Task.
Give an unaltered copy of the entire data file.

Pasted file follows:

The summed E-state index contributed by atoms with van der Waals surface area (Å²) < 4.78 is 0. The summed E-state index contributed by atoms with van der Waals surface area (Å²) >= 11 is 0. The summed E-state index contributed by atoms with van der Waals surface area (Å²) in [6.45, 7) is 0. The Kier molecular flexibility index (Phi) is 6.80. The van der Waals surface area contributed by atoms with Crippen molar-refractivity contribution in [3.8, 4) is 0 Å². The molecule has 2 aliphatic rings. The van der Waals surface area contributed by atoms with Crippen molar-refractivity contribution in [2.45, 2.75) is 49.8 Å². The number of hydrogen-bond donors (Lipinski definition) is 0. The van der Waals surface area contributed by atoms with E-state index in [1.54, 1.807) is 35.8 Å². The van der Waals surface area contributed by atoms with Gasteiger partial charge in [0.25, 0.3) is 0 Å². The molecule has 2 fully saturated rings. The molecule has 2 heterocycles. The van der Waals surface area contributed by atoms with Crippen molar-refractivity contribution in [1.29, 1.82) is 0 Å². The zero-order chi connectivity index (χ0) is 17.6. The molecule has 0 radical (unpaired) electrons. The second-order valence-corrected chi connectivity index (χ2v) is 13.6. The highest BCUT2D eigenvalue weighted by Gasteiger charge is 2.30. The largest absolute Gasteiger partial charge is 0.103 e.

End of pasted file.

The summed E-state index contributed by atoms with van der Waals surface area (Å²) < 4.78 is 0. The summed E-state index contributed by atoms with van der Waals surface area (Å²) >= 11 is 0. The summed E-state index contributed by atoms with van der Waals surface area (Å²) in [6.45, 7) is 0. The Kier molecular flexibility index (Phi) is 6.80. The van der Waals surface area contributed by atoms with Crippen molar-refractivity contribution in [3.8, 4) is 0 Å². The molecule has 2 aliphatic rings. The van der Waals surface area contributed by atoms with Crippen molar-refractivity contribution in [2.45, 2.75) is 49.8 Å². The number of hydrogen-bond donors (Lipinski definition) is 0. The van der Waals surface area contributed by atoms with E-state index in [1.54, 1.807) is 35.8 Å². The van der Waals surface area contributed by atoms with Gasteiger partial charge in [0.25, 0.3) is 0 Å². The molecule has 2 fully saturated rings. The molecule has 2 heterocycles. The van der Waals surface area contributed by atoms with Crippen molar-refractivity contribution in [1.29, 1.82) is 0 Å². The zero-order chi connectivity index (χ0) is 17.6. The molecule has 0 radical (unpaired) electrons. The second-order valence-corrected chi connectivity index (χ2v) is 13.6. The highest BCUT2D eigenvalue weighted by Gasteiger charge is 2.30. The largest absolute Gasteiger partial charge is 0.103 e.